Catholic nuns reconcile their faith and identities

By CHAEBIN JEON | November 1, 2018

I attended a reading at the Ivy Bookshop Saturday, Oct. 27 led by current and former Catholic nuns. They and their editors were promoting a new book called Unruly Catholic Nuns, a collection of poetry, autobiography and short fiction.

The book discusses the role of women in the Catholic Church. According to the book’s introduction,“unruliness presents itself in two ways: first, in terms of how Sisters and former Sisters challenge cultural hegemonies and governmental policies or regimes; and, second, in regard to how they challenge the church itself.”

Walking in to the Ivy Bookshop, the room was packed all around the writers and their editors. The editors — Jeana DelRosso, Leigh Eicke and Ana Kothe — introduced their four writers — Jeannine Gramick, Pat Montley, Patricia M. Dwyer and Jane Morrissey. 

There was an undeniable sense of reverence in the room — perhaps this was because of the presence of nuns and former nuns, or perhaps because of the stories that were being told, all of which were about personal doubt, reflection and active work in and against the Catholic Church.

Sister Jeannine Gramick read from “God Shoes,” a section of the book which describes her engagement with LGBTQ Catholics and her difficulties with activism in a church that found her work against doctrine. In Unruly Catholic Nuns, she criticized what she saw as an unbending, outdated church hierarchy and dogma, which did not allow dissent. She calls for people to stand in solidarity for LGBTQ Catholics and for Catholics to employ dissent and nonviolent resistance to what she considers unjust doctrine.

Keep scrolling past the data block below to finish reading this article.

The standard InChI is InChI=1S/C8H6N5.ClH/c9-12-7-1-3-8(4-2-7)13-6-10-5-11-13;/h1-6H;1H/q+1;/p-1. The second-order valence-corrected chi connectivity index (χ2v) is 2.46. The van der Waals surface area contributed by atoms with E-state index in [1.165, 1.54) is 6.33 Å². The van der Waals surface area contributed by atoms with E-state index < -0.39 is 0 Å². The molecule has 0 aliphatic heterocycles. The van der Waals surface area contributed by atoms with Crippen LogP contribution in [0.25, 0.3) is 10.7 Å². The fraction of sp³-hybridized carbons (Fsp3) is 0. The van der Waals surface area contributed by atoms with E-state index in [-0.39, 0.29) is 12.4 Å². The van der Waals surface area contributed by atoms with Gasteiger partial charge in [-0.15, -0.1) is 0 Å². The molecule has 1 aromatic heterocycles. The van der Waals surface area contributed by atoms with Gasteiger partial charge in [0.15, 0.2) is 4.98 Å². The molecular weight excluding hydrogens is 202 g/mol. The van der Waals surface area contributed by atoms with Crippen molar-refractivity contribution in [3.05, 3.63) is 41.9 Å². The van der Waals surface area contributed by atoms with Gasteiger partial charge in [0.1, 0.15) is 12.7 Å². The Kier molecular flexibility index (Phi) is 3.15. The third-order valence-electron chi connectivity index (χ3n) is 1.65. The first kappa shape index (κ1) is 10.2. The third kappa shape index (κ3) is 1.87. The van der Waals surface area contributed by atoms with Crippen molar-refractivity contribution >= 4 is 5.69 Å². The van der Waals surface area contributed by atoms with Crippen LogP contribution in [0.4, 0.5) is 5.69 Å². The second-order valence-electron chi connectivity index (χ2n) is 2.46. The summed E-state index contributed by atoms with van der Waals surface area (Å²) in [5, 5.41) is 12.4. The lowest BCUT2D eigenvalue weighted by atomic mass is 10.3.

In 1960, Pat Montley got her B.A. in English at Notre Dame of Maryland University and entered its convent. She met Jeannine Gramick there, who has been a close friend since. She entered a masters program for theology at Notre Dame, and it was there that she became aware of authoritarianism in the Church, political dynamics that shaped doctrine, canonical selection, the misogyny of Church fathers and how common the experience of religious transcendence was across world religions. After returning to Notre Dame, she began to focus on writing plays and became disillusioned with her Catholic faith. Because of theological and sociological doubts, as both a feminist and a lesbian, Montley decided to leave the Catholic Church. She is now a member of a Unitarian Universalist church in downtown Baltimore. According to her piece in the book, her new church and the theater provide her with the same things that Catholicism provided — mythological narratives, ritual and community. 

Former nun Patricia M. Dwyer read from “Timing,” a personal essay from her memoir. “Timing” highlights important points in Dwyer’s life: Part One describes her joining her convent and Part Two details the turbulence of her inner life. After realizing that she was a lesbian, Dwyer felt guilty for continuing to lead the public life of a nun while at the same time struggling with an inwardly tortured romantic life. After she came out to her family and was readily embraced, Dwyer earned a Ph.D and taught religion at a college level. She eventually decided that she could not remain a Catholic when the institution excluded and marginalized her. 

In her poem “& The Truth Shall Set U Free,” Sister Jane Morrissey writes about her work as a nun, getting her Ph.D and then her SSJ and working with other Sisters in different organizations. Morrissey spent five years going back and forth between Baltimore and Guatemala in the 80s, studying Spanish and Kaqchikel — an indigenous language — before publishing a trilingual book containing stories featuring Latin-American and Mayan narrators called Gracias, Matiox, Thanks, Hermano Pedro: A Trilingual Anthology of Guatemalan Oral Tradition. She served as president of the Sisters of Saint Joseph of Springfield, Mass. and, during her term, protested against the call for war in Iraq. She was later arrested.

There is one quote from Pat Montley’s section of the book that still sticks with me: “The unruly life is not a comfortable one, but for me it is the only honest one.”

Unruly Catholic Nuns is available for sale at the Ivy Bookshop and on the SUNY Press webstore.

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